The Mystical Arts of Tibet
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Picture relating to the Monastery Drepung Loseling Monastery
A Brief History

Drepung Loseling monastery was established near Lhasa, Tibet in 1416 by Chojey Tashi Palden. It had four departments, of which Loseling, or "The Hermitage of the Radiant Mind," was the largest, housing more than three quarters of Drepung's ten to fifteen thousand monks. It educated peoples not only from Tibet, but from regions as far north as Siberia and Buriat of eastern Russia, to the Himalayan kingdoms in north India. Drepung Loseling was especially close to the Dalai Lama incarnations; the Second Dalai Lama made his residence here in 1494 and subsequent incarnations maintained this link through the residence that he later built at Drepung, the Ganden Potrang.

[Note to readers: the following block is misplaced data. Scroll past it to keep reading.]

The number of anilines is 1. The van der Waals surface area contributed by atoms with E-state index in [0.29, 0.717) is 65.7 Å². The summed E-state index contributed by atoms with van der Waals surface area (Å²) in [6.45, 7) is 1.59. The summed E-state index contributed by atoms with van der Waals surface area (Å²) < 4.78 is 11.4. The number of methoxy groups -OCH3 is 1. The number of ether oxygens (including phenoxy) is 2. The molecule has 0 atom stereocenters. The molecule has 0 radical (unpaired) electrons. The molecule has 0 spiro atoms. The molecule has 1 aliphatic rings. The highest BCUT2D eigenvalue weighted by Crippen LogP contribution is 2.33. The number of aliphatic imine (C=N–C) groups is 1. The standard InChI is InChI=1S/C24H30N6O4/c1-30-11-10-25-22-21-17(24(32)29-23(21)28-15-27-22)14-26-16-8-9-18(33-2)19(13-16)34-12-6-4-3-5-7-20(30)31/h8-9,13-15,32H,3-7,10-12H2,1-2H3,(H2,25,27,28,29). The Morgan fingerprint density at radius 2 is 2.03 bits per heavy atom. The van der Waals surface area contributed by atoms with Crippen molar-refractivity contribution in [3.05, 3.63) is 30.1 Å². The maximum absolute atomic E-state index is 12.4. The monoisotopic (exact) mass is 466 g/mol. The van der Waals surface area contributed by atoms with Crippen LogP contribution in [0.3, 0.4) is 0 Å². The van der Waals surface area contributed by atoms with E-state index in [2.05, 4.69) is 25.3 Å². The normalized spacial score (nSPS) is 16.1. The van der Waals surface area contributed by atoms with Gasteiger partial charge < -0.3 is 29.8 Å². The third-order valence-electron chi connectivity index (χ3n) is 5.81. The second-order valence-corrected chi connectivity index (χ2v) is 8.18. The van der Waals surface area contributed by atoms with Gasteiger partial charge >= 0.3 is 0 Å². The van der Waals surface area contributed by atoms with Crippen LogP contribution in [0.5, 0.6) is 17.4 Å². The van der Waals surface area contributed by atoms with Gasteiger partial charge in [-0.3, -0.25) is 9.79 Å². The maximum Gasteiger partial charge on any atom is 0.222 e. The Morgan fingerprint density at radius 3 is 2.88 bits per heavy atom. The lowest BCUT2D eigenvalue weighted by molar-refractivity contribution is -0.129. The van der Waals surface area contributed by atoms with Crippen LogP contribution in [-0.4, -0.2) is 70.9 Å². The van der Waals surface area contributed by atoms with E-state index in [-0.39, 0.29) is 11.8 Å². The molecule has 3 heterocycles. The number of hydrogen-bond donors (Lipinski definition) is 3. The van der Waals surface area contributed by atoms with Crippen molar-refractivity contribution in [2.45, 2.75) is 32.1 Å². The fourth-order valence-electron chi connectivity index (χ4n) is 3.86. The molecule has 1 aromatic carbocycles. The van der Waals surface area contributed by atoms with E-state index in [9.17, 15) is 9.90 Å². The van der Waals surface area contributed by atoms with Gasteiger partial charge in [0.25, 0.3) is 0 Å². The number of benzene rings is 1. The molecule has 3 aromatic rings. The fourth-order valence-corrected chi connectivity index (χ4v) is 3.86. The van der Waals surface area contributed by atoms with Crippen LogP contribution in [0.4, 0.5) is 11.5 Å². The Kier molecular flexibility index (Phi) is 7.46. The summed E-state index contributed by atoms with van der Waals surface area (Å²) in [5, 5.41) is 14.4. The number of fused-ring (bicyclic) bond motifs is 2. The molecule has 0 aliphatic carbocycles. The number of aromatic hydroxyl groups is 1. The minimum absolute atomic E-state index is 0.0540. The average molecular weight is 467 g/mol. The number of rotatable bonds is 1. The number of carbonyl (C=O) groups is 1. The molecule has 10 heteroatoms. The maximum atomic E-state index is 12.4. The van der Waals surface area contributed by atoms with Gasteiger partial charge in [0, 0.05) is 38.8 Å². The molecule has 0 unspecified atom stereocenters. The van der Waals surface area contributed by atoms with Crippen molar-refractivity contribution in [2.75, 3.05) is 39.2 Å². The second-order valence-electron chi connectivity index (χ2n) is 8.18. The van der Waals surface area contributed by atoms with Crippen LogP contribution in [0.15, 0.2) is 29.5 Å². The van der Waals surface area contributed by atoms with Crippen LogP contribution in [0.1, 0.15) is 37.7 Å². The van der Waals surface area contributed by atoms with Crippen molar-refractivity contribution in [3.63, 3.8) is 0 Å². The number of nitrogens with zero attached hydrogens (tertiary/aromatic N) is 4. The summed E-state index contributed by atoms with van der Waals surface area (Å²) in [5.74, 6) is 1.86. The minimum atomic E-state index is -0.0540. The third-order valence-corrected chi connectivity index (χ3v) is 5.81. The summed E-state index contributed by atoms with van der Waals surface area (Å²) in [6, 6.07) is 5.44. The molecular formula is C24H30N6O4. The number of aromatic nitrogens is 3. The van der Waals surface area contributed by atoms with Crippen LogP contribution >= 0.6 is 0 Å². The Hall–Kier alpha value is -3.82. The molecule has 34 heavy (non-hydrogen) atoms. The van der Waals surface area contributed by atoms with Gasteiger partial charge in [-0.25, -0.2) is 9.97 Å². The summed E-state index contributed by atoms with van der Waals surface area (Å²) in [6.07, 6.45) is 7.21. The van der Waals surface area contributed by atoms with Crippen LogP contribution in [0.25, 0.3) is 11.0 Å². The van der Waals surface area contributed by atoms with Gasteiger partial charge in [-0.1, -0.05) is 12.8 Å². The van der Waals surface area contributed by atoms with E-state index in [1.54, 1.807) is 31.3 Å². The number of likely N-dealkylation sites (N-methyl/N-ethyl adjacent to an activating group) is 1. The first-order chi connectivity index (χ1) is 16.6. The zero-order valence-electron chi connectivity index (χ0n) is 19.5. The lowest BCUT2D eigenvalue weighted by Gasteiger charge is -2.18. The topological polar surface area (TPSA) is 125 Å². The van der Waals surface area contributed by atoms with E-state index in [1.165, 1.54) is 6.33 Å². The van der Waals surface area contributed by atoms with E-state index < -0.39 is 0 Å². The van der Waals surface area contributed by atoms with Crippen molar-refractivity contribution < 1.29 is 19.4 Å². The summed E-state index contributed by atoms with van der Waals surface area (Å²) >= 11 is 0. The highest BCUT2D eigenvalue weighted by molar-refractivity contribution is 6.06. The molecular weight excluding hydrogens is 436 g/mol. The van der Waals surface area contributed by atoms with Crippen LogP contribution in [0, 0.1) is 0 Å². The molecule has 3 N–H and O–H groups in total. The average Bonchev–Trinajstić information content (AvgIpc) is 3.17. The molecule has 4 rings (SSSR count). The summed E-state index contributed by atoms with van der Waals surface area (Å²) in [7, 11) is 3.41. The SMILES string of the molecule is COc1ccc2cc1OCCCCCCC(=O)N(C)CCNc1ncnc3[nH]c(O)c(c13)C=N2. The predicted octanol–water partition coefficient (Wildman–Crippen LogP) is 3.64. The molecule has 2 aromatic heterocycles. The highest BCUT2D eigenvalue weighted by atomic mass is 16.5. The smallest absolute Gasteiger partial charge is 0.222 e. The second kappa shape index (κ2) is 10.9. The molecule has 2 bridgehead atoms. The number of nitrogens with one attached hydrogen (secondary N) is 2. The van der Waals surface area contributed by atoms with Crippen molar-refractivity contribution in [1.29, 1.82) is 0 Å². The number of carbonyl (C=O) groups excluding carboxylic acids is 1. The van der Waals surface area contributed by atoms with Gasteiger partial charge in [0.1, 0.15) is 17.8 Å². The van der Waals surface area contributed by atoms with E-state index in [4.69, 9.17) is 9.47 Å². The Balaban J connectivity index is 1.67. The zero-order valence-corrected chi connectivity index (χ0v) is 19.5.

After the Chinese Communist invasion of Tibet in 1959 and the forced closure and destruction of its 6,500 monasteries, some 250 monks from Loseling managed to escape the holocaust and rebuilt their institution in Karnataka State, South India. The traditional training program was thus preserved and soon news of their existence spread through Central Asia.

Over the years many more young spiritual aspirants have subsequently fled Chinese-occupied Tibet and sought entrance into the monastery in the hope of learning and thus helping to preserve their traditional culture. The number of monks presently in the re-established Loseling have swelled to more than 2,500.

Drepung Loseling Monastery established its American seat in 1989 as a result of the first world tour of Sacred Music Sacred Dance. It is located in Mineral Bluff, Georgia and is named Losel Shedrup Ling. It has grown to include its principle affiliates in Atlanta, GA; Knoxville, TN; Nashville, TN; Asheville, NC; and Birmingham, AL. Each of the affiliate locations is provided with teachers from Drepung Loseling Monastery. Losel Shedrup Ling also coordinates events such as Sacred Music Sacred Dance and other programs.

Text &Image provided by The Mystical Arts of Tibet.
Image by Nick Vedros